Agri-biotechnology Agriculture Policy

GM Mustard as Safe As Non-GM Mustard, Says Bio-safety Docket Put Out by GEAC

Here is the conclusion arrived at by a sub-committee of the Genetic Engineering Appraisal Committee on the safety aspects of DMH-11, the genetically-engineered mustard hybrid that is awaiting approval for commercial release.

Data on risk assessment based on hazard identification and exposure assessment shows that the GE mustard, the parental lines and hybrid DMH-11 do not raise any public health or safety concerns in human beings and animals with respect to overall nutritional characteristics.  All the three introduced proteins, i.e. Bar, Barnase and Barstar are expressed at low or negligible levels in the edible parts and have been derived from commonly occurring non-pathogenic bacteria. None of the three proteins has been shown to be toxic or allergenic through bioinformatics and acute toxicity studies. All the three proteins are rapidly degraded in simulated gastric conditions of the mammalian digestive systems. Sub-chronic toxicity studies using edible plant parts i.e. leaves and seeds also did not show any adverse effects on the test animals. Oil extracted from seeds may contain negligible amounts of protein – if any. Therefore, the probability of oil extracted from DMH-11 or any other future hybrids to have any of the three proteins is negligible. Moreover, there is more than 20 years of history of safe use of proteins from the three genes – Br, Barnase and Barstar in rapeseed (B.napus), a sister crop of Indian oilseed mustard. Oil and meal extracted from GE rapeseed containing the same three proteins that have been expressed in mustard is being consumed in a large number of developed and developing countries and no toxicity or allergenicity have been reported till date. In conclusion, based on compositional analysis, GE mustard does not differ significantly from non-GE mustard and is as safe as commercialyl cultivated non-GE mustard varieties.

The compositional differences between the genetically engineered line and its conventional comparators are within the range of natural variability encountered in mustard.  It is evident that GE parents are not significantly different from the non-GE comparators in terms of key parameters such as oil, proteins, carbohydrates, glucosinolates, erucic acid, fatty acids, allyl isothiocyanate, peroxide value, sodium, calcium, magnesium, potassium and minerals – when analysed in leaves and seeds. DMH-11 is very similar, in composition, to commercially cultivated varieties in India which have a history of safe use. These results collectively demonstrate that the introduction of barnase, barstar and bar genes into GE mustard does not show any unintended effects on the overall composition of GE plants – either the parental lines or the hybrid DMH-11.

Based on the history of safe use of the host and donor organisms, transgene expression analysis, composition analysis, acute toxicity assays with purified proteins and sub-chronic studies with whole leaf and seeds, it can be concluded that the use of leaves, seed, and oil derived from transgenic mustard lines is not likely to pose any risk to humans and animals.

DMH11 does not have any weediness or aggressiveness potential. The possibility of DMH-11 invading natural ecosystems is highly unlikely. Therefore, it is concluded that it poses negligible risk to biodiversity and agricultural productivity. The potential of DMH-11 becoming weedy and aggressive are highly unlikely.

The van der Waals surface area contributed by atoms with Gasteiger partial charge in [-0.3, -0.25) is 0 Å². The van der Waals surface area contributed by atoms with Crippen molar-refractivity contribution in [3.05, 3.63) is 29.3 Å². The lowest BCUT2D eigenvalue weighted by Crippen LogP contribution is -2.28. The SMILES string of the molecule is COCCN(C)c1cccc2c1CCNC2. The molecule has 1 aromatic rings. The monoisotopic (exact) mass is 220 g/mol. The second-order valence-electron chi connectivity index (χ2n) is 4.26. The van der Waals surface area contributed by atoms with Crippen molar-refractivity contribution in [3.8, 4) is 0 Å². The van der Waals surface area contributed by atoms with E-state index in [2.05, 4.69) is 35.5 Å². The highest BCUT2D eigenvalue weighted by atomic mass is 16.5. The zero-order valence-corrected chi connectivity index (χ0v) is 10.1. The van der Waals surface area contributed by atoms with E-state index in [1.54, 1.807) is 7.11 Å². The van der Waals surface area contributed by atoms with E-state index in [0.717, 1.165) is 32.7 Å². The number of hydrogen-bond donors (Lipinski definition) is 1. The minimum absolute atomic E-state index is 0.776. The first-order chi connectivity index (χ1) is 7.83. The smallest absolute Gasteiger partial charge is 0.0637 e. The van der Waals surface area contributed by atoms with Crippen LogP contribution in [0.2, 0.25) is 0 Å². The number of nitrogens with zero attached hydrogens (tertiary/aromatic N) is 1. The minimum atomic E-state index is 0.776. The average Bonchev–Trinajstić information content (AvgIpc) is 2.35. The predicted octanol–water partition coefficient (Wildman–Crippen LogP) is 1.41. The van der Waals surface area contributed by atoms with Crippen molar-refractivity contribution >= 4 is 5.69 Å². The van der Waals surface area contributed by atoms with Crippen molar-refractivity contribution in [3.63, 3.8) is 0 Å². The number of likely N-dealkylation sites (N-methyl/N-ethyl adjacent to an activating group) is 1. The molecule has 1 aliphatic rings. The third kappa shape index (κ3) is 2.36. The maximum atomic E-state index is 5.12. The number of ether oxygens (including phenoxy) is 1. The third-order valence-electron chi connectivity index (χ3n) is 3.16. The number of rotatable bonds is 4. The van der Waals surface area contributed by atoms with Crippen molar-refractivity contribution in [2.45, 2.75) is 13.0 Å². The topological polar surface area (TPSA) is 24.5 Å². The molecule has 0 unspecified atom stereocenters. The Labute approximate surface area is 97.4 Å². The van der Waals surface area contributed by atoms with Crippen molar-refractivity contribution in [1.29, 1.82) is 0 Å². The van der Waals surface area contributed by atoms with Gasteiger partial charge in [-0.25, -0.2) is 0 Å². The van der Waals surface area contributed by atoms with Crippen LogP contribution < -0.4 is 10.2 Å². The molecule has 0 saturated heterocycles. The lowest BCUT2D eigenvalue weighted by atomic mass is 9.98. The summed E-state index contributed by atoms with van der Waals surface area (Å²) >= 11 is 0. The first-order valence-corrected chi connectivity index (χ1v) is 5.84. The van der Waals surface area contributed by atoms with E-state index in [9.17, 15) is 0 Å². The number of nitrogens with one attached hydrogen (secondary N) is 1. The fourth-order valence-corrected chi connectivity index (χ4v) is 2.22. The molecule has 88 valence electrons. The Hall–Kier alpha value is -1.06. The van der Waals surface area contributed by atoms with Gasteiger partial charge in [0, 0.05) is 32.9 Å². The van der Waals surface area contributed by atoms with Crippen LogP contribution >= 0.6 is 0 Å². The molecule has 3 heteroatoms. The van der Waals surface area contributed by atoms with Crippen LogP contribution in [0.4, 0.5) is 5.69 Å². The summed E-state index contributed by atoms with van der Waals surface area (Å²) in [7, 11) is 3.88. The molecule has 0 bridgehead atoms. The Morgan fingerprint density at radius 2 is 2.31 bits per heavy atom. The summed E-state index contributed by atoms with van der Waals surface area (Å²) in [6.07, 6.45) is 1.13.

The inserted genes have been derived from highly abundant non-pathogenic soil microorganisms. The proteins expressed by GE mustard are already widely present in nature and their presence in GE mustard is not expected to present any new toxicity risks to soil microorganisms in these environments. The introduced proteins are expressed at very low levels as intracellular proteins and not found in the root exudates of GE mustard. Overall not a single physical or chemical stressor was introduced in soil by GE mustard. GE mustard is expected to exert an equivalent effect on rhizospheric microbial population similar to non-GE conventional parents and local checks.

The natural occurrence of all major pests and diseases of mustard were similar to DMH-11 as well as non-GE conventional local check variety. Honey bee foraging was also observed to be similar on GE mustard as it was on conventionally grown mustard variety. The transgenes have been found to have no unintended effect on pest and disease occurrence and on non-target organisms. However, as a precautionary approach and for sustainable use of this MS-RF technology of mustard an oversight post-release monitoring is suggested.

The seed yield under BRL I trials (2010-11 growing season) at ICAR centres in Kumher, Navgaon and Sriganganagar was the highest for DMH-11 at an average of 2,600 kg per ha. The second best yielding variety was Varuna barnase at 2,096 kg per ha.

In BRL I trial second year (2011-12 growing season) at Kumher and Navgaon – DMH-11 gave the highest average yield of 3,025 kg per ha. The second best was Varuna barnase at 2,291 kg per ha.

In BRL II trials (2014-15) growing season, at Ludhiana, Bhatinda and IARI Delhi DMH-11 gave an average yield of 2,386 kg per ha, compared to the second best – Varuna at 1,887 kg per ha.

Click here to see the docket

(A sea of yellow rapeseed flowers. Wikimeda)

 

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